Other topics this week are all from JAMA: Association Between Dietary Factors and Mortality From Heart Disease, Stroke, and Type 2 Diabetes in the United StatesPeriodic Screening Pelvic ExaminationEvidence Report and Systematic Review for the US Preventive Services Task Force, and Effect of an Integrated Pest Management Intervention on Asthma Symptoms Among Mouse-Sensitized Children and Adolescents With AsthmaA Randomized Clinical Trial. Until next week, y'all live well.

 

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iStock-522188889Parkinson's disease (PD) is the second most common neurodegenerative disorder, with more than 1 million people affected in the US alone.  While many of us associate PD with characteristic trembling hands and a shuffling gait, the constellation of symptoms experienced by those with the disorder is much greater, and includes sleep disturbances, mood changes, depression, and excessive daytime sleepiness, among others. Now comes a study in JAMA Neurology Rick and I discuss on PodMed this week that uses timed light exposure therapy twice daily to ameliorate the sleep disturbance and daytime sleepiness.  And the great news is it worked!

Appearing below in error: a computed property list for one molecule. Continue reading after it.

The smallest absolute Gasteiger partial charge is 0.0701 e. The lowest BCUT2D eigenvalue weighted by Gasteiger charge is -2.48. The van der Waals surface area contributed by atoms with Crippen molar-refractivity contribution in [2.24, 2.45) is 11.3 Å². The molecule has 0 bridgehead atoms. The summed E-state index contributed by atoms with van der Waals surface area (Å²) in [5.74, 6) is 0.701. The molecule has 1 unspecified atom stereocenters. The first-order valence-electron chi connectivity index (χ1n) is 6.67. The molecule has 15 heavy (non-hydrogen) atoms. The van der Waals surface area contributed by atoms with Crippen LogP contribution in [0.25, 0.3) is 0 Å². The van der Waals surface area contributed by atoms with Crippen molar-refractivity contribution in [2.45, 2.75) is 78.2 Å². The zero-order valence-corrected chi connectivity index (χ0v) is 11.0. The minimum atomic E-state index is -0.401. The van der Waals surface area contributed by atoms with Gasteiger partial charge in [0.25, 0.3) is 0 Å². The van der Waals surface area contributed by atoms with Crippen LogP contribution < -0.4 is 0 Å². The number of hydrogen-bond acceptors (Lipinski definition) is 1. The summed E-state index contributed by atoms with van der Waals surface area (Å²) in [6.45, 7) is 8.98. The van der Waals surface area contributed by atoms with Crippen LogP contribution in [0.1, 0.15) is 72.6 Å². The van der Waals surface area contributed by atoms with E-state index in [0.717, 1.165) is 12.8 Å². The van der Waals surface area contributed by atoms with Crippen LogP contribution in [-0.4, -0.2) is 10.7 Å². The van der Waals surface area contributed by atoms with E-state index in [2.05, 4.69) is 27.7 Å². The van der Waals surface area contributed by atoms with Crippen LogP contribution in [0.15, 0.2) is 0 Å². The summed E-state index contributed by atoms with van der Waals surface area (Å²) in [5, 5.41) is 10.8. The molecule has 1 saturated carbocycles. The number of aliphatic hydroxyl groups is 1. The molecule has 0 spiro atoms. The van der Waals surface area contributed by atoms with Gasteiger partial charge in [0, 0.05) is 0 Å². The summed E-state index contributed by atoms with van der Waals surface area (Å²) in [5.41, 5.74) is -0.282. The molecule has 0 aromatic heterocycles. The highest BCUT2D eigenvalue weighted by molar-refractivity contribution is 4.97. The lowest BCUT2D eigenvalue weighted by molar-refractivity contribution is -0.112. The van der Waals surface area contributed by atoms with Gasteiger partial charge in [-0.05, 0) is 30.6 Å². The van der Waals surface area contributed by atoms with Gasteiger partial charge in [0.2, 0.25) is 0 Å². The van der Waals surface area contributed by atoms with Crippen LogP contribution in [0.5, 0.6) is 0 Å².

The study was admittedly small, with only 31 patients whose medications were stable and who had excessive daytime sleepiness enrolled. Participants were randomized to receive either bright light or red light for one hour twice daily for two weeks. At the end of that time sleep fragmentation, daytime sleepiness, and time needed to fall asleep all improved in the bright light group.  And as Rick points out in the podcast, the therapy was easy to administer, could be done at home, and certainly bears further study for optimization.